Neal's heart did a flip in his chest. He inhaled sharply. "Mom?"
There was a pause. "Neal?!" The soft, feminine voice was suddenly filled with warmth and surprise and delight. "Neal! Oh my gosh, is it really you?!"
"Hey," He smiled, and leaned against the solid form of the pay phone. "Mom. Yeah, it's me. How have you been?"
"How have I been?! I've been fine– I just moved, someplace a little smaller; you know, fits me better. But what about you? I haven't heard from you in so long!"
"I know, I'm sorry about that. Things have been a little crazy." Resting his free arm on top of the pay phone, Neal closed his eyes. "I'm– I broke out, Mom."
"What– you what?"
"It's okay." Neal hurried to reassure her. "I had a good reason, but– it's a long story. Anyway, the FBI agreed not to send me back, and in return I have to work for them for the next four years. I'm now an official FBI consultant."
"Ooh," her tone had the perfect amount of motherly appreciation. "That sounds important." She also, it seemed, had chosen to ignore the reason her son was working for the FBI, something which Neal was grateful for. "And how is Kate? Are things going well between you two?"
At that Neal dropped his gaze to his shoes, scuffing a leather toe in the snow. "No. Um, Kate left, Mom. She's gone."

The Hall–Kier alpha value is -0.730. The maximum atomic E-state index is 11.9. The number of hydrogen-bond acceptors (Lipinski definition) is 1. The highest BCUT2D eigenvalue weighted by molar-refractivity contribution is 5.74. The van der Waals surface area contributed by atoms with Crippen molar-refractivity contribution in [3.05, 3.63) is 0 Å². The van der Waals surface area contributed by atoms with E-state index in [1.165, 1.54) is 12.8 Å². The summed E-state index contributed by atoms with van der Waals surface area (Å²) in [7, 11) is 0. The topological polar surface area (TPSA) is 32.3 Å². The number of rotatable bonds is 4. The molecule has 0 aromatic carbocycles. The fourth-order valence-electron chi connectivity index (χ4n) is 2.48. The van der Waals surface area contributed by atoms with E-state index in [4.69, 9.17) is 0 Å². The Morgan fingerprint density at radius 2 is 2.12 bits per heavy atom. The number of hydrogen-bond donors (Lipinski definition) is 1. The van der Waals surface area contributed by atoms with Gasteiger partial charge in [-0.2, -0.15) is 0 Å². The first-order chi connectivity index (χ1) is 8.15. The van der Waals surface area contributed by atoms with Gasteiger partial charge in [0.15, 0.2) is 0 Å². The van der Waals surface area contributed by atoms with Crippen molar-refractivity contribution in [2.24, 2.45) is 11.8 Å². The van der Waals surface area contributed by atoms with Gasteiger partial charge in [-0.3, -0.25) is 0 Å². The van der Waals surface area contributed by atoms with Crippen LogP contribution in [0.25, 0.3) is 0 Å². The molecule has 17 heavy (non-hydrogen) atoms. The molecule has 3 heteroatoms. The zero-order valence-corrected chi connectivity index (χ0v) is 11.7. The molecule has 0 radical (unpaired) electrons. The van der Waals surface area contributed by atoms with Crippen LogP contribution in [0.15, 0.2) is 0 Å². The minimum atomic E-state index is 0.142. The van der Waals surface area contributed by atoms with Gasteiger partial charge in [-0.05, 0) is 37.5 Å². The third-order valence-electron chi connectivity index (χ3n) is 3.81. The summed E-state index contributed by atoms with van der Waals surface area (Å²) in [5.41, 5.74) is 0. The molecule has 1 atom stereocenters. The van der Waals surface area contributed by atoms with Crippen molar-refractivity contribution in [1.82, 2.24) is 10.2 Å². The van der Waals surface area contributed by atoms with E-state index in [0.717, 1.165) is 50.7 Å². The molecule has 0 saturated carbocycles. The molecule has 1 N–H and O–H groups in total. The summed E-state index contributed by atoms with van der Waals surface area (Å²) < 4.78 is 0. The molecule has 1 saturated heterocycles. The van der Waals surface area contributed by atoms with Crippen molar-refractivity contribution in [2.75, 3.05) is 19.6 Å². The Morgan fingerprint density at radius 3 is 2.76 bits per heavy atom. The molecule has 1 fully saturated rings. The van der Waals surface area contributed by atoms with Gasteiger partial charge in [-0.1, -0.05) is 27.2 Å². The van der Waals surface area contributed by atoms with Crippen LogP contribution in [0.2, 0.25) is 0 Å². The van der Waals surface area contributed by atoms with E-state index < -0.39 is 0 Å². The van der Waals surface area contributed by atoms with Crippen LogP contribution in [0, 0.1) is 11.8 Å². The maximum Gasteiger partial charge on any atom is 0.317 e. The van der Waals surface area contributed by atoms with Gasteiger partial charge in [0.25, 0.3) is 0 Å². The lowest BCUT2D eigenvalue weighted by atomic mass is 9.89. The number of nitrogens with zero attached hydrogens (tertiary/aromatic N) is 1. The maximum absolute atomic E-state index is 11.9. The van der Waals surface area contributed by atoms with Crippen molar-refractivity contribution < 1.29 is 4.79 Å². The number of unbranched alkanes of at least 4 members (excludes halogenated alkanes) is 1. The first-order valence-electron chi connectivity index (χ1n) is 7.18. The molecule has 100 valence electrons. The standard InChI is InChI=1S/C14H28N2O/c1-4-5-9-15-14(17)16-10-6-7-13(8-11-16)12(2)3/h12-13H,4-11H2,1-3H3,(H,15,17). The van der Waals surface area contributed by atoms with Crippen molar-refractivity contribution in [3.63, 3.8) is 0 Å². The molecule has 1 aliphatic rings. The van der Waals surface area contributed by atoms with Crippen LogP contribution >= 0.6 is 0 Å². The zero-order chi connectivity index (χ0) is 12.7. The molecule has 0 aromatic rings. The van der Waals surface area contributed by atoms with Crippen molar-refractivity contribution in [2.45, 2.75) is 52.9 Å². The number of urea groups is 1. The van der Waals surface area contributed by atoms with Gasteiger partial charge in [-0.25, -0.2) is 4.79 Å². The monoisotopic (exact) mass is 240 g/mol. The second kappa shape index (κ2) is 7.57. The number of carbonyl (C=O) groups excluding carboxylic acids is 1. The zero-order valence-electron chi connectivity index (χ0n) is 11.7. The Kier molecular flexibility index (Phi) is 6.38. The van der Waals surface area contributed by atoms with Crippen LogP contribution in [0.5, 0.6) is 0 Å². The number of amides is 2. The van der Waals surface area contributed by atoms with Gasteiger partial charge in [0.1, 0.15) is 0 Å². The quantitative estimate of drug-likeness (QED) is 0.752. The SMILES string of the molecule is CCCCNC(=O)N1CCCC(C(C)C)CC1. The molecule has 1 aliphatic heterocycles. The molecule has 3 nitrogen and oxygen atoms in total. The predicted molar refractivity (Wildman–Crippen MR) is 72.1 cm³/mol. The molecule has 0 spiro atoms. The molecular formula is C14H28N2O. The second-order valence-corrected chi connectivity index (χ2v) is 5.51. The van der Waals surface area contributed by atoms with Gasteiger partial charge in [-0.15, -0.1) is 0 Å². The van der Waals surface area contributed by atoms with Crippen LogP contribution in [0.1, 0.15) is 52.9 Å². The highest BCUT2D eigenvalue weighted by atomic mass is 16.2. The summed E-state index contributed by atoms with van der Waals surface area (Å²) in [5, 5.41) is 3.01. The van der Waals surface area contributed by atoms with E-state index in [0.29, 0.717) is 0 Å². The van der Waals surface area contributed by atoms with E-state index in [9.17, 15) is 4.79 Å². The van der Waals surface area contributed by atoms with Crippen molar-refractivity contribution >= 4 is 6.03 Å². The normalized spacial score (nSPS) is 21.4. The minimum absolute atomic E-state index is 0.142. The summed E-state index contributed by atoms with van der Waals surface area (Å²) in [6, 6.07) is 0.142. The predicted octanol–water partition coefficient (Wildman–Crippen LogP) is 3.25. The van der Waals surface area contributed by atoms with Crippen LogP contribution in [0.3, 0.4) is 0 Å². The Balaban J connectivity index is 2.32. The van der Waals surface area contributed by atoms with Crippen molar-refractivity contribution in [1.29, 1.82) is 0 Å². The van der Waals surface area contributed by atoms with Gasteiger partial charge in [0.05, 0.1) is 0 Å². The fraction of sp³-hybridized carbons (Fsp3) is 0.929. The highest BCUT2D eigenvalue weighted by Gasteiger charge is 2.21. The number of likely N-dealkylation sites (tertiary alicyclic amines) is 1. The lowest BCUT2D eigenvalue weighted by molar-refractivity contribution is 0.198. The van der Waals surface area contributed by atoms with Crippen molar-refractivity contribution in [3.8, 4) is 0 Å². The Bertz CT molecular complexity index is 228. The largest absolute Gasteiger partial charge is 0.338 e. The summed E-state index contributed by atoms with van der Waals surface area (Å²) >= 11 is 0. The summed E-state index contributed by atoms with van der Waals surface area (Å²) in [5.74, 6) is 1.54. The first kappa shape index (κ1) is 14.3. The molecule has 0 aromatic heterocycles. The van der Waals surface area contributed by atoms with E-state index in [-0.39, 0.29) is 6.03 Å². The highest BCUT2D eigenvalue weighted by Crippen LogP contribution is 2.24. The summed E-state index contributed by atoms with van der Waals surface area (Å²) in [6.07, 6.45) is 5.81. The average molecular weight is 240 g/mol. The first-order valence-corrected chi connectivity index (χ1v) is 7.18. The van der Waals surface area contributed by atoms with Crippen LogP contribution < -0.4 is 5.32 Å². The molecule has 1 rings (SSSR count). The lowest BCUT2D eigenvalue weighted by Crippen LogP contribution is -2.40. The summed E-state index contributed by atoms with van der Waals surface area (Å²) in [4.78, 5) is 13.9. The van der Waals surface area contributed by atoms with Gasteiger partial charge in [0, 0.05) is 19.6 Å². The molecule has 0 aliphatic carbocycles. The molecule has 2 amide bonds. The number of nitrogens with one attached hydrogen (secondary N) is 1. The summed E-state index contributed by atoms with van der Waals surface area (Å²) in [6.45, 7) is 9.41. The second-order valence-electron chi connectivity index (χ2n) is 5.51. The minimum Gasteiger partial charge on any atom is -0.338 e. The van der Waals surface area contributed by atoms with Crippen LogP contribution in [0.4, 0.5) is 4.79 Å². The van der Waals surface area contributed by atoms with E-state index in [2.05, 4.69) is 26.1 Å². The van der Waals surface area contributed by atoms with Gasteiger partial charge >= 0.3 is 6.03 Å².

There was a quiet intake of breath. "Oh, honey. I'm so sorry. What happened?"
"A long story. That's okay, you can tell me about it later. Oh, Neal, it's so good to hear your voice again!"
The warmth in her words made him close his eyes and smile; just hearing her brought back tons of good memories he had somehow forgotten. He swallowed. "It's good to hear you too, Mom."
"What are you doing for Christmas? Can you make it up?"
Neal felt his stomach clench. He hated telling her about the tracker; one more failure he had to admit to, one more black mark for her to deliberately ignore, just so she could still, in her own heart, look upon her son with pride. Still he told her, his words faltering and hesitant and full of apology. There was no recrimination in her reply. Only understanding and joyful planning.
"I am leading the Christmas choir at Church, but I have an assistant who is more than capable of taking over for me. Now, where do you live?"
Neal gave her the address. "Mom," he ventured. "Will you…?"